Hyperplasia of the lymphoid tissue in the mucosa or submucosa has been posited as the most common mechanism causing obstruction of the appendix lumen. This may present with acute catarrhal appendicitis, with a gradual onset of symptoms. Lymphoid hyperplasia may be caused by infections (bacterial, viral, fungal, parasitic) or by inflammation, such as in inflammatory bowel disease. Other, rarer causes of obstruction may include parasites (more common in developing countries), fibrous bands, foreign bodies, or carcinoid and cecal carcinoma. A more abrupt course of symptoms has been described in acute obstructive appendicitis from fecaliths.

Prognosis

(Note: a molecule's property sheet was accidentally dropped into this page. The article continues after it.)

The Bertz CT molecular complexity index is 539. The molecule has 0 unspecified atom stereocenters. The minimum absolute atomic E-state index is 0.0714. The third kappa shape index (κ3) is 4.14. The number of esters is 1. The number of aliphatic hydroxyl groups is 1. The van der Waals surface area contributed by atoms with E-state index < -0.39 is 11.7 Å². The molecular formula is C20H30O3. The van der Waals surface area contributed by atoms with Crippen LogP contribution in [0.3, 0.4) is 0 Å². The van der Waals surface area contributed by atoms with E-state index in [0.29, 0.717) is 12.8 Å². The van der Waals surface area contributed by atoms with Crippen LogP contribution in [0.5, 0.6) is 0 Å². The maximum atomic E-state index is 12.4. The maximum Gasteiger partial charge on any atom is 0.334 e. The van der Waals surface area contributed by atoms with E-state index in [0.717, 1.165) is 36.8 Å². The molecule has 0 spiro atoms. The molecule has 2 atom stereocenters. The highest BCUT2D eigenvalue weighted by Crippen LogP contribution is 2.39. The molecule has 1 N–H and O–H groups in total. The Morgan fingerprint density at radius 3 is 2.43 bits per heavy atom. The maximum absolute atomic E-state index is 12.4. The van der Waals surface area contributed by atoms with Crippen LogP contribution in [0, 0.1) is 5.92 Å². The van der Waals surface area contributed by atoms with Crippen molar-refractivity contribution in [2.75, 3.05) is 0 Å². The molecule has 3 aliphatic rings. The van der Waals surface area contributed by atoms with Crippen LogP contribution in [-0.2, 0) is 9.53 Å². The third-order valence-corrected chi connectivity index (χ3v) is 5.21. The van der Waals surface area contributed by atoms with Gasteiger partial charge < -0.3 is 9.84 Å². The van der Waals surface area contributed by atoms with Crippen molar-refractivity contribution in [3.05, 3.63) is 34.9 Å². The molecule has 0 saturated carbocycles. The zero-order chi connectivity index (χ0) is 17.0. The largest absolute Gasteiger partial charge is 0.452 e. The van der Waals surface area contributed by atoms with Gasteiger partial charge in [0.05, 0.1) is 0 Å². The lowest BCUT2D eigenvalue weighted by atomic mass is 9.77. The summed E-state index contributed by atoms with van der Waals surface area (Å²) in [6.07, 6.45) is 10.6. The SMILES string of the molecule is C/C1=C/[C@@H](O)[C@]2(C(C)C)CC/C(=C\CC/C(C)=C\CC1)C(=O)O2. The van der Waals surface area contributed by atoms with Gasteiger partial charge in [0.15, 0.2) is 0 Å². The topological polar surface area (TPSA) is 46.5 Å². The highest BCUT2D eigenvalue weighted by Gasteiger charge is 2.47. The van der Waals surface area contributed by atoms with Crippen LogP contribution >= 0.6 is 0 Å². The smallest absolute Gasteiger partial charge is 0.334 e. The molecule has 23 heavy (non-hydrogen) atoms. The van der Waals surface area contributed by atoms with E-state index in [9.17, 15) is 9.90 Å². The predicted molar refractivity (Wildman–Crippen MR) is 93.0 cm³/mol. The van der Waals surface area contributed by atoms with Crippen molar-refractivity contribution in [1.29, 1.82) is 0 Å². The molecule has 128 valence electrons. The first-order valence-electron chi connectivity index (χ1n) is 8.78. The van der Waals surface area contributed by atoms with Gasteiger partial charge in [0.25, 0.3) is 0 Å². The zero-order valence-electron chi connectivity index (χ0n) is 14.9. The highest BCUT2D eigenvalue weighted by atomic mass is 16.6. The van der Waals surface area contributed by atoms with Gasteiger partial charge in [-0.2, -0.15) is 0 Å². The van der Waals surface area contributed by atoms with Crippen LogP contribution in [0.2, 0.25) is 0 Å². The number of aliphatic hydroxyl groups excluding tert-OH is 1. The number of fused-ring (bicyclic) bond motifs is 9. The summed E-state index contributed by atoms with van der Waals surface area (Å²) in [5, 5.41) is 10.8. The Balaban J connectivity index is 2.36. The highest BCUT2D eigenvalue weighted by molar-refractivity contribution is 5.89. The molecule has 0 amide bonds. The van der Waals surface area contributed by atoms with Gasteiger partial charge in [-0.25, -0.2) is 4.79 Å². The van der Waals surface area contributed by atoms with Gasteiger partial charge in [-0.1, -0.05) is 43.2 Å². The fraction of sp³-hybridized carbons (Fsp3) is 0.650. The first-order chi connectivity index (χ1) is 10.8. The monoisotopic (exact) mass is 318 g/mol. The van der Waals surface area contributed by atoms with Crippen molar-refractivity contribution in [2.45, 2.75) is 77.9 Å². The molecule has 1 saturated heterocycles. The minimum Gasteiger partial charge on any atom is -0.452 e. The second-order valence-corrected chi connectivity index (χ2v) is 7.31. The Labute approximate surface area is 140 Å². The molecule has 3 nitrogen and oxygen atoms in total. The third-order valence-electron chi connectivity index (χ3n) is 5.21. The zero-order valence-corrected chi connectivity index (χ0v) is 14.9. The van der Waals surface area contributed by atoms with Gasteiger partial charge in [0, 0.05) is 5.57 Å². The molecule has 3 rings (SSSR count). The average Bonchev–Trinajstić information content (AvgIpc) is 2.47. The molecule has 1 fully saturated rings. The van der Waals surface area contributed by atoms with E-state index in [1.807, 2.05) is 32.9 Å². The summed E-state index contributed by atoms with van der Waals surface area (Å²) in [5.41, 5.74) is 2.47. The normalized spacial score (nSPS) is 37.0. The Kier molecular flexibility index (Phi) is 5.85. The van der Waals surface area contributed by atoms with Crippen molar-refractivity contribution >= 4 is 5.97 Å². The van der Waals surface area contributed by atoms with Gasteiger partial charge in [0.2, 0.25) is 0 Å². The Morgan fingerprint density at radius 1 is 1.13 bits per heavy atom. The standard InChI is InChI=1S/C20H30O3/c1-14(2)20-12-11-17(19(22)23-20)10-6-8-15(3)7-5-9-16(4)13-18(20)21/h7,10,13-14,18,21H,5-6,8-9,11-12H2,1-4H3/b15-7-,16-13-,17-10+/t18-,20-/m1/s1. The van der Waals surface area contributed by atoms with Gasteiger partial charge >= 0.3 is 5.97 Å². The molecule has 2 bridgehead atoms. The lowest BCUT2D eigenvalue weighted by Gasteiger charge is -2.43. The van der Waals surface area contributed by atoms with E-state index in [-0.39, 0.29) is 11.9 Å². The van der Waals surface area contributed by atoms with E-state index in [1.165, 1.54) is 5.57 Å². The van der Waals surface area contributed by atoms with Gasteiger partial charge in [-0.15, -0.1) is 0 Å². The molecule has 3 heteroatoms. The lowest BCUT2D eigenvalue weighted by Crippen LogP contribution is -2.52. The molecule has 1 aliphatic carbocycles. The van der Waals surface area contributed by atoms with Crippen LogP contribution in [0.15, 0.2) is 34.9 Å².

The prognosis of untreated appendicitis is unknown, because RCTs comparing treatment with no treatment would be unethical. Spontaneous resolution of radiologically confirmed appendicitis has been reported to range from about 4% to 20%. However, spontaneous resolution and recurrence of appendicitis (the grumbling appendix) remains a contentious issue among surgeons. The current standard treatment for uncomplicated appendicitis is usually surgical removal of the appendix (appendectomy) to prevent potential complications from untreated appendicitis. There has been increasing evidence published on the use of antibiotics. Surgical treatment is performed through an incision (open appendectomy) or using keyhole surgery (laparoscopic appendectomy). One systematic review found that wound infection was less likely with laparoscopic appendectomy compared with open appendectomy (odds ratio = 0.43; 95% confidence interval, 0.34 to 0.54), but intra-abdominal abscess formation was more likely with laparoscopic appendectomy (odds ratio = 1.87; 95% confidence interval, 1.19 to 2.93). The incidences of wound infection and abscess formation appear to be higher in complicated appendicitis. A perforated appendix in childhood does not seem to have subsequent negative consequences for female fertility.